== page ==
Figure 13.11

Mark Zuckerberg

Mark Zuckerberg, cofounder of Facebook, helped to bring social networking to thousands of individuals.

Social networks connect people with others. Consider networking Web sites such as Facebook or LinkedIn, where being connected with many people makes you more visible. This is becoming more and more salient as 80% of 12- to 17-year-olds use MySpace at least weekly, and over 40,000 MySpace groups are devoted to companies and colleagues (Frauenheim, 2007). In business, the more central you are, the more power you will have. The closer you are to more people, the more powerful you are (Cross, Parker, & Cross, 2004). If you are the person who many people link to and you serve as a node between people, you have brokering power—you can introduce people to each other. People high on this “betweenness” are also in a position to withhold information from one person to the next, which can happen during power plays. You also have a greater number of people to call on when you need something, which makes you less dependent on any one person. The more ties you have that are incoming (toward you), the more trusted you are.

Social network analysis shows who communicates with whom, who knows whom, and where gaps in communication or collaboration may exist. After conducting a network analysis, organizations can take actions to modify people’s roles or responsibilities in ways that improve communication or diffuse innovation throughout the organization more effectively by putting people or departments in touch with each other.

Building Your Own Network

Figure 13.12

General Lyon playing tennis

Doing social things such as playing golf or tennis outside work is one way to help build your social network.

NPDOC – General Lyon plays tennis – CC BY 2.0.

There are several simple steps you can take to help build your own social network. For example, you can go to lunch with someone new. You can also try to do more to encourage, help, and share with others. You can seek information outside your own class or work group. You can spend time with people from work outside work. All these suggestions are effective ways to naturally build your social network.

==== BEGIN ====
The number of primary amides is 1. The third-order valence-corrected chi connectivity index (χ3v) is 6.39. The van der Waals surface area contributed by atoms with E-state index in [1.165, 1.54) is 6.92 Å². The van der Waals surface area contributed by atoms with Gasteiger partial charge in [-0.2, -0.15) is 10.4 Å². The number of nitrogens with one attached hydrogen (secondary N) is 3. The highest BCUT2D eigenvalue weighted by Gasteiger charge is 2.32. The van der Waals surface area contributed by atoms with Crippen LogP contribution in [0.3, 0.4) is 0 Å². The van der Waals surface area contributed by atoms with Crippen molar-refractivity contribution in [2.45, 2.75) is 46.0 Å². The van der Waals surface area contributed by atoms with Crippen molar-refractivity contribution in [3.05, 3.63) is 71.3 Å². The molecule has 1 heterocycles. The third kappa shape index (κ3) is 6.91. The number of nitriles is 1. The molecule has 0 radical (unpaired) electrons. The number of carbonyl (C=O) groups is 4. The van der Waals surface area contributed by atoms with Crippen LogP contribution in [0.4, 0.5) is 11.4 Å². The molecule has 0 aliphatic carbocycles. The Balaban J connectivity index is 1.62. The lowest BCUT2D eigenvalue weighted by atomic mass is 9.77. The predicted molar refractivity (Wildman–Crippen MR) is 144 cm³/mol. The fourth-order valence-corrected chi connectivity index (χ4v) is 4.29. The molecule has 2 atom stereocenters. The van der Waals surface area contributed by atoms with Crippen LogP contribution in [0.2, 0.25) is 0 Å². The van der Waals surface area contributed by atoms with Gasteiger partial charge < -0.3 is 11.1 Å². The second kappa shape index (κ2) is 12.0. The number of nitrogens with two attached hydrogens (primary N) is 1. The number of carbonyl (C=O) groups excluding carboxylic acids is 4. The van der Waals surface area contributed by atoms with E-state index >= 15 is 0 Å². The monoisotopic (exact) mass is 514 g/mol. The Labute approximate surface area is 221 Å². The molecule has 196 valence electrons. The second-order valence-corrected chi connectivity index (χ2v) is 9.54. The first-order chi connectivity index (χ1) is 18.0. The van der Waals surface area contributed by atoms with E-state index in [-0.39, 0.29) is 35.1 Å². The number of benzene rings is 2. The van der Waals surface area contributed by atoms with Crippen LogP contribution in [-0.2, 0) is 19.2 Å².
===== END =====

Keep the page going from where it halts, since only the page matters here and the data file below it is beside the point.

Key Takeaway

Social networks make up a key part of organizations. A social network analysis (SNA) involves tracing who interacts with whom. Central connectors have a large number of contacts. Boundary spanners connect to several networks of people. Peripheral specialists often work independently. Strong and weak ties can both be helpful for gathering information and building one’s network.

Exercises

  1. Have you ever thought about your own social network before? What do you think about it now?
  2. Do you think the direct or indirect approach to doing a social network analysis is the most accurate?
  3. Do you think it is ethical to play golf or tennis with coworkers to build your social network? Why or why not?
  4. How have computers influenced social networking?

References

Cross, R., Liedtka, J., & Weiss, L. (2005). A practical guide to social networks. Harvard Business Review, 83(3), 124–132.

Cross, R. L., Parker, A., & Cross, R. (2004). The hidden power of social networks: Understanding how work really gets done in organizations. Harvard, MA: Harvard Business Publishing.

Cross, R., Parker, A., Prusak, L., & Borgatti, S. P. (2001). Knowing what we know: Supporting knowledge creation and sharing in social networks. Organizational Dynamics 30(2), 100–120.

Frauenheim, E. (2007). Social revolution: A wired workforce community. Workforce Management. Retrieved November 27, 2007, from http://www.workforce.com/section/10/feature/25/20/77/index.html.

Hansen, K. (2008). A foot in the door: Networking your way into the hidden job market. Berkeley, CA: Ten Speed Press.

This is a derivative of Organizational Behavior by a publisher who has requested that they and the original author not receive attribution, which was originally released and is used under CC BY-NC-SA. This work, unless otherwise expressly stated, is licensed under a Creative Commons [license_name] License.